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Old 05-09-2008, 06:56 AM   #1
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3.73 vs 4.10 gears?

Just realized my van has a 3.73 limited slip rear axle. I thought most of the 4x4 vans used the 4.10 gears

What are the main differences? FYI - van is a V10 w/ Quigley 4x4 w/ 285/75/16 Toyo MT's

When I get around to eventually getting lockers installed is it worth the few extra $$ to also swap out the gears while the diff is all opened up?

thanks

-d
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Old 05-09-2008, 08:31 AM   #2
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The SMB uses 4.10s. I don't know about the Quigley.

3.73 gears are "taller" than 4.10, and 4.10s would referred to as "lower"... just to get the terminology out of the way. They are changed by changing the ring and pinion (R&P) which are the gears inside your axle pumpkin.

If you look at a chart such as this one you'll see that as you go up in tire size, to maintain the same ratio you need to have lower gears.

So for the same size tires, 3.73 give you better gas mileage, and 4.10 give you more power. With the automatic transmission the "power" end is less noticeable as the torque converter helps out.

Reasons for going with 4.10s are:
Towing, having more low end helps get the trailer going
Larger tires, having more low end helps get the tires going
Offroading, having more low end means your engine brake is more effective and over all gearing is lower
Performance, having more low end means you can take off quicker

The reason to get 4.10s when you get lockers is that the labor for doing them is combined- since you have to take the ring and pinion out anyway to do the locker. If you do the lockers and later decide to do the gears or vice versa, you're paying twice. If you don't need more power or lower gears, and don't expect to- (e.g. larger tires in the next two years) there is no reason to change the gears.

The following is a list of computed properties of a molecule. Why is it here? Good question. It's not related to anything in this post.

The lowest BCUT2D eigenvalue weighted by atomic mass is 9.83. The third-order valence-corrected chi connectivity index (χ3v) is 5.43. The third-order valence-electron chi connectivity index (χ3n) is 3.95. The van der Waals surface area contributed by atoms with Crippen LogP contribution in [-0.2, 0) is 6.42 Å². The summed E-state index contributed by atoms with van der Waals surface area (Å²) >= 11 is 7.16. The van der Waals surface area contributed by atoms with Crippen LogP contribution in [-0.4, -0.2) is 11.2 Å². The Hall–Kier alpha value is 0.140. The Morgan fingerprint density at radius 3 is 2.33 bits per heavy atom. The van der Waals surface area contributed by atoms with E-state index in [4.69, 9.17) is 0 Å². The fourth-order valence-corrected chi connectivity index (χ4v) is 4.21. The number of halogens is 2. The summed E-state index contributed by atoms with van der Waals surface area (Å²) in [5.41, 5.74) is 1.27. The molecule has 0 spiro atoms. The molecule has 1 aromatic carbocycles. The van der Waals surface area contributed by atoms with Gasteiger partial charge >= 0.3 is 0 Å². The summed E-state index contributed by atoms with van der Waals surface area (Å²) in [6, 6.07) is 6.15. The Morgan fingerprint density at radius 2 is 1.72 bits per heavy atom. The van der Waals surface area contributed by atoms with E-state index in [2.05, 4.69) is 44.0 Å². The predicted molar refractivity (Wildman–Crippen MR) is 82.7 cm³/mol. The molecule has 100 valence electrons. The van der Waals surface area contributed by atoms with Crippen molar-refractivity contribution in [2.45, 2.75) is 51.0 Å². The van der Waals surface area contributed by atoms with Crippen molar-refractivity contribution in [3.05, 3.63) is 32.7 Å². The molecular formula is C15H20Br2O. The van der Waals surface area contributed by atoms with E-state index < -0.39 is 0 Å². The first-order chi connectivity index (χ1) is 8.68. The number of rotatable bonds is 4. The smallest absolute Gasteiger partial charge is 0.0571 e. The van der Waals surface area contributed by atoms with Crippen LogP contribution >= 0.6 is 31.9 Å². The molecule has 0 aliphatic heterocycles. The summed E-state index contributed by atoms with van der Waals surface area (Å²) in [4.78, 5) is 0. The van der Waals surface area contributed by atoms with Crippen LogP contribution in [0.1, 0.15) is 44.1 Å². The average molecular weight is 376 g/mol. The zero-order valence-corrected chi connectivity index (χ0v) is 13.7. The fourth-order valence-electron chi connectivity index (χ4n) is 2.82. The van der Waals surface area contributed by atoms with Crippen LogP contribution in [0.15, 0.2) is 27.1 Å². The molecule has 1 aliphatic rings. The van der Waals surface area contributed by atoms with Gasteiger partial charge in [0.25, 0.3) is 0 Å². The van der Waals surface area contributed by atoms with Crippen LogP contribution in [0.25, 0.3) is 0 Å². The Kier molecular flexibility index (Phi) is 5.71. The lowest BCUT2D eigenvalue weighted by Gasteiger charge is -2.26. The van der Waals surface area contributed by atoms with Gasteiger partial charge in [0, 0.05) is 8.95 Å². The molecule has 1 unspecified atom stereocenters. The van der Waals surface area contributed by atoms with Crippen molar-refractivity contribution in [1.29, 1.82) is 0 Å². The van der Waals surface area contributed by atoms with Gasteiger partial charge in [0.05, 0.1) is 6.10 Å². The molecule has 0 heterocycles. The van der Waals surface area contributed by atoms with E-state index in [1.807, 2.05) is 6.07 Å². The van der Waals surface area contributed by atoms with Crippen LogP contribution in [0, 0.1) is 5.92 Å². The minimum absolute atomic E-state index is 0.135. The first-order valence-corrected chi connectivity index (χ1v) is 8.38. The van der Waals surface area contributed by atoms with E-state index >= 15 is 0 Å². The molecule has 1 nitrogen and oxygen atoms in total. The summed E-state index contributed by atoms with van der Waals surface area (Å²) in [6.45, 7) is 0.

Oh yeah, and you have to do gears in both axles so they match.... where as you can do lockers separately.
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Old 05-09-2008, 08:26 PM   #3
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There is only a 10% difference between 4.10 and 3.73 gears. Unless you need to tow heavy loads, I would keep the 3.73 gears. Or maybe if you are going to big, big tires. Otherwise you probably won't notice the difference. And, If you get some big tires (35-37") you probably would want to go to a 4.56 or so ratio.

When I ordered my van, I probably would have ordered 3.73 if it were available, but the choices were 4.10 and 3.55, so I went with the 4.10

I have 4.10 and 33" tires on my SMB and I have 3.73s and 31.5" tires on my pickup. The tire difference makes them very similar.

If you don't notice a problem now then you don't need to make a change. And if you do notice a problem now, a 10% change probably isn't enough to justify the expense of tow gear changes (front and rear) - $1200-1800.

Mike
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Old 05-10-2008, 08:34 PM   #4
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Actually, I think, to get the terminology correct, 4.10 gears are ''shorter" than 3.73's, which are "taller". 4.10s are also lower, terminology-wise.
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Old 05-10-2008, 09:49 PM   #5
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OK, believe I got the terminology fixed, thanks Sky.
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Old 05-11-2008, 09:36 AM   #6
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'Taller' and 'Shorter' gears come from old bicycle terminology.

The first bicycles were the ones with big wheels up front and direct pedal drive. A taller tire was harder to pedal, but could go faster at the same pedal speed. A shorter tire was easier to pedal, but didn't go as far on each revolution.

The big change in bicycles came with the chain drive and gears. A 'Taller' gear simulated a taller tire. A shorter gear simulated a shorter tire.

Thus a 4.10 is shorter than a 3.55 gear.

A shorter gear can go by many other names, some of the names have been used for both taller and shorter gears. In the long run it is probably easier to just call out the numbers, certainly it is less confusing.

Mike
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